Category: Michigan Eminent Domain

Ohio Trial Courts Again Deal With Rights of Entry for Nexus

Nexus desires to survey property that the company desires to acquire. There is little choice but for the oil pipeline companies to move forward unless the companies know what kind of soils will be dealt with. Challenges of environmental hazards, especially wetlands, rivers and the like, make it mandatory for the pipeline companies to assess what effects will occur on the environment from the pipeline.

A number of Ohio trial courts have already granted temporary restraining orders in favor of the pipeline company. One very well can expect this to continue.

The real issue is whether compensation must be made as part of the entry. In many states, the requirement may be one in which the compensation estimate for the entry must be made prior to the filing of a complaint for entry.

On Monday, attorneys for the gas company argued that Ohio law allows them to go onto private property to conduct surveys whether the property owners want them there or not. Medina County Prosecutor Dean Holman has already issued an opinion believing that the surveyors are committing criminal trespass if they enter property where they are not welcome. Attorneys for the project say that is not consistent with opinions in other courts across the state.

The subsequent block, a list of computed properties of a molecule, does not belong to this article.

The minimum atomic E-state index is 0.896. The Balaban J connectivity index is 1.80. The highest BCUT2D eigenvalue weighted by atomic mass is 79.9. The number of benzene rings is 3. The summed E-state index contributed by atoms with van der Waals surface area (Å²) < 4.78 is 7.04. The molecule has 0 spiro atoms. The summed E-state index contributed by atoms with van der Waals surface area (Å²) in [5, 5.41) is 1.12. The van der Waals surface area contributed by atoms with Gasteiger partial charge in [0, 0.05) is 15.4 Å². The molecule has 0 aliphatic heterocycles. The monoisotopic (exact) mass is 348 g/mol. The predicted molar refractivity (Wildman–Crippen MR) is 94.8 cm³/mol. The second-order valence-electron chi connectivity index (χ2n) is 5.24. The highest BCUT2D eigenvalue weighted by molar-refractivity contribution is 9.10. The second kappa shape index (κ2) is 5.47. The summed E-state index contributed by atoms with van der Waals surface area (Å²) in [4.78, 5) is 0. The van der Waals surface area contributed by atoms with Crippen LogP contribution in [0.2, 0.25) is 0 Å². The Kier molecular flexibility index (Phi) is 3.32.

“We believe that under Ohio law we have the right to enter your property and it’s not a criminal trespass,” said attorney Jim Hughes.

Hughes is seeking an injunction against the property owners who are turning away surveyors for the project. He argued the company is not seeking to acquire property for the pipeline, only to survey the properties along the route where the pipeline is proposed for “native species, geological formations, cultural artifacts and environmental issues, such as wetlands,” said Hughes.

An attorney for property owners argued that they have rights too.

“A private property owner ought to be able to look at a gas company representative and decide whether they want to allow the survey or not and if I’m paying my mortgage payment and I’m paying my real estate taxes I would expect that I could say no I don’t want you to do this,” said Greg Huber.

Attorneys for the Nexus project also claim that the company will be irreparably harmed if the project is not completed by November 2017.

“That is a critical date, they will lose several million dollars per month that it is not online after 2017, their construction cost will go up and their reputation within the industry will be made,” argued Hughes.

Tax Cuts For Oil Drilling In Michigan


With the March passage of a tax cut for oil drilling, the prospect of further mineral removal in the State is increased. While there may be those who think nothing should be taken out of the ground, the reality is that Michigan is still in a position of cost competition with other jurisdictions.